Cell culture and α-syn expression. Cells were maintained as described previously (Lee and Lee, 2002). For expression of α-syn in COS-7 cells, 80% confluent cells on 100 mm tissue culture dishes were infected with adenoviral vector containing human α-syn cDNA (adeno/α-syn) (H.-J. Lee et al., 2002b) at a multiplicity of infection (m.o.i.) of 50. After 90 min of incubation fresh medium was added, and the cells were incubated at 37°C until the next day. Cells then were split to ∼40% confluency and maintained for the indicated period. For induction of α-syn aggregation, rotenone was added at a concentration of 100 nm on the same day that the infected cells were split. For washout of rotenone, rotenone-containing medium was replaced with fresh rotenone-free medium. SH-SY5Y cells were split to ∼10% confluency and the next day were induced to differentiate by the addition of 50 μm all-trans RA. The cells were fed with fresh medium containing RA every other day. On day 5 of differentiation the cells were infected with adeno/α-syn at a m.o.i. of 100. Unlike COS-7 cells, infected SH-SY5Y cells were maintained without splitting.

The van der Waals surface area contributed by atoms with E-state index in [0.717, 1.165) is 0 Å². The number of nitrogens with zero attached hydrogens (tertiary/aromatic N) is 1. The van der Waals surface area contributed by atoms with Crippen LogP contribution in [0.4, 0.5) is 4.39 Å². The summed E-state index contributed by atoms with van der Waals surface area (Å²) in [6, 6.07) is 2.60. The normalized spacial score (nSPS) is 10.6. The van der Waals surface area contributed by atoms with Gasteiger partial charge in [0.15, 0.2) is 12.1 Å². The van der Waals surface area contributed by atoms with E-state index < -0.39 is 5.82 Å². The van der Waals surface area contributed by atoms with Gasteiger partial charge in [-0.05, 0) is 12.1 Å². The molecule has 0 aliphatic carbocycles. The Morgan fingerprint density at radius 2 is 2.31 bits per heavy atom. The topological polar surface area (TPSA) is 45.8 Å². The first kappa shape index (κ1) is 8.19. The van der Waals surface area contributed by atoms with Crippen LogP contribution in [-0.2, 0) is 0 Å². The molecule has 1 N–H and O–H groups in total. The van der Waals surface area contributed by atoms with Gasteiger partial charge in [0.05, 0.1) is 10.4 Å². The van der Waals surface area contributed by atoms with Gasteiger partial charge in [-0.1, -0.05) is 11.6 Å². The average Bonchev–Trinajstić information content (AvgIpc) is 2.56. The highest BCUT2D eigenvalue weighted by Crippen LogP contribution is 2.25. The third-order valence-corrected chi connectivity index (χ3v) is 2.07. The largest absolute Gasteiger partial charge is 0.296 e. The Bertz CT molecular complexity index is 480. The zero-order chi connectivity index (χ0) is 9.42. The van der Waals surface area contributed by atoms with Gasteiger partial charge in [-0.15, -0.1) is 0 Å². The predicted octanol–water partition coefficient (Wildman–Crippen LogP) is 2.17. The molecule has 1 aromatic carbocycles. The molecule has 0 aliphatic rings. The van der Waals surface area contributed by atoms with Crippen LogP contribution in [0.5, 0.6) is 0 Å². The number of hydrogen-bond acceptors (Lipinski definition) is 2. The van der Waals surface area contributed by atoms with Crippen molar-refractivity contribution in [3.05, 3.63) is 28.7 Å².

Primary cortical neurons were obtained from embryonic day 16 (E16) embryos of pregnant Sprague Dawley rats (Price and Brewer, 2001). Briefly, embryonic brains were placed in a sterile culture dish containing HBSS (Invitrogen), and cerebral cortices were dissected and collected in a centrifuge tube. The cortical tissues were incubated with the papain solution (HBSS containing 10 U/ml papain, 0.2 mg/ml cysteine, 0.5 mm EDTA, 1 mm CaCl2, and 0.003N NaOH), followed by incubation with the trypsin inhibitor solution (MEM with Earl's salts containing 5% fetal bovine serum, 2.5 mg/ml bovine serum albumin, and 2.5 mg/ml trypsin inhibitor). Then the tissues were dissociated mechanically by pipetting in the culture medium and were centrifuged briefly to collect the cells. Cells were resuspended, plated on either poly-d-lysine/laminin-coated plastic dishes or poly-d-lysine/Matrigel-coated (1:100; BD Biosciences) glass coverslips, and cultured in Neurobasal medium (Invitrogen) with 2% B-27 supplement (Invitrogen) and 0.5 mm Glutamax-1 (Invitrogen). Culture medium was changed every 3 d.